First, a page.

I took the simple route- If it is cool, or it thrills me, I keep it.
Of course that makes for a disorganized collection, or should I say conglomeration!


I have found my preferences for collecting have changed over time. I started out only collecting one of each caliber. When finding new calibers started slowing down, I moved on to other variants. I’ve even sold items that I lost interest in. I suspect many others could say the same thing.

Personally I’ve only sold two collections, a 22 box which had a Robin Hood box it it & a 30-06 box collection which I think I’ve now much improved on. Still collecting 22 boxes but not got that RH back (had to pay $25 for it , but now willing to go up to &35) Yeah I know cold day in …

Thanks for the replies, guys. :)

For US makers of old rounds, is there a preferred company? I am leaning towards WRACo.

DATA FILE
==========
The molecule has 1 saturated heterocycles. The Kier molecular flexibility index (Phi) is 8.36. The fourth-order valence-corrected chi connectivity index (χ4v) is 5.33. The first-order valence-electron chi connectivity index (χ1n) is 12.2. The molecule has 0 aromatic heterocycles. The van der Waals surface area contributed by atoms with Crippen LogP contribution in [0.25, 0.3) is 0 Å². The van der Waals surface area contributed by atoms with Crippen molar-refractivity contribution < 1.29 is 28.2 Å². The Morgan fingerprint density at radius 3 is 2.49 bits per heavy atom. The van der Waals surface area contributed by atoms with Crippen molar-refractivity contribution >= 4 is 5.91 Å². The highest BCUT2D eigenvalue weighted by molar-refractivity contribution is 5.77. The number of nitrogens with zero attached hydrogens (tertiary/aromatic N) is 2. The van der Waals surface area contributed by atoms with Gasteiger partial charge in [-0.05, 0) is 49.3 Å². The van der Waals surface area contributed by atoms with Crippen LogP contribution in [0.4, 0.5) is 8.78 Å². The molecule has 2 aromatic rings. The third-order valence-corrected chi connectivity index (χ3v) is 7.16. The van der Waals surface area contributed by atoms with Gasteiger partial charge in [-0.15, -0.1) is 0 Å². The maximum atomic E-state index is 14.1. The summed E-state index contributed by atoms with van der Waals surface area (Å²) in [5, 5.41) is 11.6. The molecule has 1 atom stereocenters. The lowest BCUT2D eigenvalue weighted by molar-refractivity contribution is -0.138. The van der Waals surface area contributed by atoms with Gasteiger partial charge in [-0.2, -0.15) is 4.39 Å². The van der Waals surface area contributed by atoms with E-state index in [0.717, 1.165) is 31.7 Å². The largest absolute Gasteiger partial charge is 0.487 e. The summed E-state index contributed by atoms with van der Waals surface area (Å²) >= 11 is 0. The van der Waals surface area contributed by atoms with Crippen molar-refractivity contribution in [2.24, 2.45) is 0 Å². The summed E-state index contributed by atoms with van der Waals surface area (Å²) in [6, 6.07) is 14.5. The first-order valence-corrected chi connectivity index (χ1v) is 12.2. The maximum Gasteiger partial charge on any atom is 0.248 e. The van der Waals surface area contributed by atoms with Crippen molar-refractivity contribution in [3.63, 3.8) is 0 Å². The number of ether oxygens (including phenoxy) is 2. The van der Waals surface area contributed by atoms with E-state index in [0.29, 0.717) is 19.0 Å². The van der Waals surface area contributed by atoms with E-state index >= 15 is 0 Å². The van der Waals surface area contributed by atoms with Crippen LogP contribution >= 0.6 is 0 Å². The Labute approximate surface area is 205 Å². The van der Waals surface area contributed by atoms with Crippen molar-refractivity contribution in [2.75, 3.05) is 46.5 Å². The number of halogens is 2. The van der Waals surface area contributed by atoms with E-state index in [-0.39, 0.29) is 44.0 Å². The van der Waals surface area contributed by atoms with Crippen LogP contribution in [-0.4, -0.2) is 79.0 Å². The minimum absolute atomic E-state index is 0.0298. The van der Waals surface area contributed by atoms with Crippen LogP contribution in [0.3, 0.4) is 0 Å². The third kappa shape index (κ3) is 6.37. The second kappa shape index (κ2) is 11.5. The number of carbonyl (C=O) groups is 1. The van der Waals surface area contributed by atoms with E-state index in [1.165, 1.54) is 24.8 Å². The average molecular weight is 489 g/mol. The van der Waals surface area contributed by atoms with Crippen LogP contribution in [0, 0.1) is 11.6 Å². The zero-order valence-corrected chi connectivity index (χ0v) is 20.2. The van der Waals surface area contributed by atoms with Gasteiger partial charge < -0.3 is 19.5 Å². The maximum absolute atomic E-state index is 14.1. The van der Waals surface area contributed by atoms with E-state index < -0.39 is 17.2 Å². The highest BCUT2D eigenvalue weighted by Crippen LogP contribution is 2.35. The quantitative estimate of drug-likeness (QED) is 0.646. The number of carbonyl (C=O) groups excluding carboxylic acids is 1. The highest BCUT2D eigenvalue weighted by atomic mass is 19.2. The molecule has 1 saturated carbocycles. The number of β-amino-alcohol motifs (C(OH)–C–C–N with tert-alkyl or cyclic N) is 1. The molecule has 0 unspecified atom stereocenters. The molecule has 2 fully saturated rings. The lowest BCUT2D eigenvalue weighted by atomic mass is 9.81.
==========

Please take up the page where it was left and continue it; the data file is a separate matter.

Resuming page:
How about UK companies? For no particular reason, I am drawn to Kynoch. (Even though both Kynoch and Eley were part of ICI…)

Sounds like you have made a decision.

My self for some reason I can’t quote grasp, like Peters, Nah tell a lie, I like-em all

Kynoch was originally just Kynoch before the few 'joinings" that led to ICI

One thing you may find with US sporting ammo is Remington was probably more prolific in introducing new rounds than Winchester. But if they became popular, Winchester (and others) probably loaded them as well. So, there really is no “preferred” company, only what matters to you.

I started collecting military 30-06 rounds with differing head stamps. I had no idea there are so many! Then 45 acp with WW1 era dates caught my eye. Now I’ve added 20 mm and 37 mm rounds to my collection. I thought I should stop here but then I saw early .22 boxes and 30-06 National Match boxes and and and … What a great hobby!